In the southwest corner of Japan, all across the island of Kyushu, more than 100 churches are gearing up for an evangelistic event that’s been in the works for years.
On March 14-16, Will Graham will preach the Gospel in Fukuoka, in an arena known for hosting sumo wrestling competitions.
“It’s one of the most famous sumo wrestling venues in the country,” said Celebration Director Mark Roberts.
“Our event will be very different from what’s normally happening in there,” he added with a chuckle.
The Billy Graham Evangelistic Association has a long history of hosting events in places not typically associated with evangelism, from Madison Square Garden to the Alamodome to a mile-long airstrip in Seoul, South Korea.
Fukuoka’s Christian believers are hoping friends and family who wouldn’t set foot in a church will consider going to a sports arena. Those who do will walk past display cases with photos of famous sumo wrestlers and into a place where they’ll learn about another famous man—the Son of God.
“Most people in Japan have no idea who Jesus is,” Roberts said. “They’re starting from scratch. They’re starting from absolute zero in their understanding of who God is.”
With that in mind, the last night of the Celebration will be geared towards explaining exactly who Jesus is, through the use of music and video clips.
“The program on Sunday is really designed to bring people to some understanding of Christ before Will even starts speaking,” Roberts said. “So we’re showing clips of The JESUS Film—key points in Jesus’ life while the artists are singing.”
Tokyo pastors used the same method when Will Graham preached the Gospel in their city last year. Roberts said pastors from Fukuoka saw its effectiveness and are excited to try the same approach next month.
Of course, introducing people to Jesus is only the first challenge when it comes to sharing the Gospel in Japan. Believers face other, significant obstacles that are totally foreign to most American Christians.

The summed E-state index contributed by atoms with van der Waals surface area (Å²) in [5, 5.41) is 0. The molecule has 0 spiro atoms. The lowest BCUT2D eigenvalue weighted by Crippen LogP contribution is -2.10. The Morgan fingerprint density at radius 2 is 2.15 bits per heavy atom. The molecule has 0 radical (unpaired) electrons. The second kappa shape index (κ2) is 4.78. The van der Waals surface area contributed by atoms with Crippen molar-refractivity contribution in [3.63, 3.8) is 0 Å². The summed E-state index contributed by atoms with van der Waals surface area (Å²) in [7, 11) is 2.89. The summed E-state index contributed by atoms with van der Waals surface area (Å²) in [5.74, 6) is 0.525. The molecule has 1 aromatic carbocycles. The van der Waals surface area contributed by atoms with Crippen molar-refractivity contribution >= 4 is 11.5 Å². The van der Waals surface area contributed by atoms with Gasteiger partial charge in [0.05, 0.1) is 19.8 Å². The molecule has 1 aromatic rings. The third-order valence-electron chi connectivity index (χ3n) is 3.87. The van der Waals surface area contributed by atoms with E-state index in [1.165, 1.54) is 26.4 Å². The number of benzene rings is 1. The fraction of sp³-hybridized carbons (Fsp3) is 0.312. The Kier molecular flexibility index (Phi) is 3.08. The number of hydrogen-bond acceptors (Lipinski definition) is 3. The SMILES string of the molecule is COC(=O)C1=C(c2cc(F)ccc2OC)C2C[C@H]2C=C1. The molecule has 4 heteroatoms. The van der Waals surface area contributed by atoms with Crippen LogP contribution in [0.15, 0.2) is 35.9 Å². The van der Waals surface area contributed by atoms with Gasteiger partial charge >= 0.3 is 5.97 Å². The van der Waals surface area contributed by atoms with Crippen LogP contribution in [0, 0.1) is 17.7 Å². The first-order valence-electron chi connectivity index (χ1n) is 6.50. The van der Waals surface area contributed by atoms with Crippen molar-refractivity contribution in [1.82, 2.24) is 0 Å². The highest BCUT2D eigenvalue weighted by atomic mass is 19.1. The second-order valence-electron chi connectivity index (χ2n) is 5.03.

“Japanese culture is very closely linked to Shinto and Buddhism,” Roberts said. “Many people believe in no gods, but they’re very familiar with a belief system of many gods. When we start talking about God and about Jesus, it’s difficult for them to understand this is not just one more god we’re adding onto a pile of thousands of other gods. We’re saying there’s only one God.”
For the Japanese who choose to accept Christ, adversity and rejection become part of life.
“There are very strong cultural pressures on people to conform to what the majority of people are doing and thinking, so for someone to step out of that and say, ‘I’m a Christian’ is very difficult,” Roberts said. “Many times it’s viewed as rejecting their ancestors or their family history when they accept Christ.”
That hasn’t stopped Japan’s Christian minority from sharing the truth and hope of God’s love with their fellow Japanese. The churches involved in next month’s outreach are hopeful, determined and unified in their mission.
Having recently traveled to Fukushima and Tokyo, and with his father, Franklin Graham, scheduled to preach in Sapporo this May, Will Graham has seen powerful glimpses of God’s presence in the island nation.
“God’s really doing amazing things in Japan right now,” Will said. “The Spirit’s just bringing people to Christ. I love the Japanese people. They’re wonderful people, hospitable people.”
As he prepares for the trip to Fukuoka, he’s asking believers around the world to pray for the message to be preached clearly and effectively, and for continued unity among the Japanese pastors—people who have become his good friends.
Both he and Roberts are also praying for the legacy that will continue long after the Celebration is over.
“My goal would be to leave behind this trained and mobilized group of Christians in Kyushu,” Roberts said, “as well as a strengthened Church with hundreds of new Christians.”